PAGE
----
Here are some ways to get people to like you and your book and earn their trust during the book launch process. Note that many of the ideas in the “Know” still also contribute to this Like & Trust stage. In fact, many of those tactics already assume that you have earned the trust of your potential book buyer because they are on your email list or visit your website.

11. The One-Sentence Summary: Clearly define what your book is about in one sentence.

Yes, just one sentence. Why? Because you will get a lot of people asking you, “What’s your book about?” during a casual conversation and if you don’t catch their attention immediately, you will quickly find your listener changing the subject.

The first few times people asked me about my book–even at conferences–I found myself fumbling over a description. Almost immediately, eyes would start to glaze over and their gaze would wander around the room while they nodded their heads and said something kind, but uninterested like, “That’s nice, congratulations.”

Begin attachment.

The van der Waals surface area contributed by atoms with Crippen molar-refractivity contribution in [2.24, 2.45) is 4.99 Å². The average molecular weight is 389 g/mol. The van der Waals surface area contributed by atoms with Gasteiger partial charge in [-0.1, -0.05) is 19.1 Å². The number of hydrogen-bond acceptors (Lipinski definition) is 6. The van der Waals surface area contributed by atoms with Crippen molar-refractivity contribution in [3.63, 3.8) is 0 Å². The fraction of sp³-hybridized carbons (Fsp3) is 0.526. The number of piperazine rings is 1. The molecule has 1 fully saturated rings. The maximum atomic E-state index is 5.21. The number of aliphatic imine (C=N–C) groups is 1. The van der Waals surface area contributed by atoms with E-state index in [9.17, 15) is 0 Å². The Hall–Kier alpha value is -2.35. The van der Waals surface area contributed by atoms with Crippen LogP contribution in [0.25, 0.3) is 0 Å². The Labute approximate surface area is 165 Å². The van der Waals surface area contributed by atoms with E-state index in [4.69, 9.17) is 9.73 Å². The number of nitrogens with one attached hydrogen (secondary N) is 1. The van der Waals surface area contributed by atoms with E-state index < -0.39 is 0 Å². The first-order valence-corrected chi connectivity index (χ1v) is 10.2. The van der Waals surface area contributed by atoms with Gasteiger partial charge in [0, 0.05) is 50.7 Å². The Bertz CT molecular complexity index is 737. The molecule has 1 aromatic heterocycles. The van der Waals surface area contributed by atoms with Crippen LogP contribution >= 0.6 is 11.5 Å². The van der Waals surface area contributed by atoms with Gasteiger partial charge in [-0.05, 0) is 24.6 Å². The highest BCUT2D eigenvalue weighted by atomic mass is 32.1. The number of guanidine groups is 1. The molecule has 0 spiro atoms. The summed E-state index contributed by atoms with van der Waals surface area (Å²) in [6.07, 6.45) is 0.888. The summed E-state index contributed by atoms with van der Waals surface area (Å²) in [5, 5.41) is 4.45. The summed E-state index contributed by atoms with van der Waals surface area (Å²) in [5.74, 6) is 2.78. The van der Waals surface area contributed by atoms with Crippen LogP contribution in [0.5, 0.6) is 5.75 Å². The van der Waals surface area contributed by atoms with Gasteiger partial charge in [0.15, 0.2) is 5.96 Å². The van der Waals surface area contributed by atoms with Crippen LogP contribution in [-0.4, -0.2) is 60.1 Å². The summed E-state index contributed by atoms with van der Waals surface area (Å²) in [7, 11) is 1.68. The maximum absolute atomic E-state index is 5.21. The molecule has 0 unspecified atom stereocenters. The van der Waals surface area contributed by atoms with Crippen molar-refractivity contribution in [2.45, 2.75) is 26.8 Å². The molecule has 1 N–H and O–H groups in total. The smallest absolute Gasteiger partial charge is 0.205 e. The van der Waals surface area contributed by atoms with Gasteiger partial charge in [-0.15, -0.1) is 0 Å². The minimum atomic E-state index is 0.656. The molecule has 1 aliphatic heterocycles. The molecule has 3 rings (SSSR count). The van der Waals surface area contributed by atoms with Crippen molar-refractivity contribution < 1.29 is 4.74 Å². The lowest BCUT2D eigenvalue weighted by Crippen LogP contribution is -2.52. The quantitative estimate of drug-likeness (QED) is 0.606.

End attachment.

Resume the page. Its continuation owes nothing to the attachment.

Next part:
A one-sentence summary is not an elevator pitch, but an essential understanding for you to use in interviews, guest posts, and casual conversation.

So, in one sentence be able to describe what your book is, who it helps, and how it helps them. It is always an invitation to a more in-depth conversation. Your one sentence should identify the following:

  1. the target reader
  2. their biggest problem or need
  3. the solution or vision of a future that your book promises

(For example, my first book was written for busy religious educators who need ideas for personal spiritual growth and practical strategies for engaging students and parents in growing their faith.)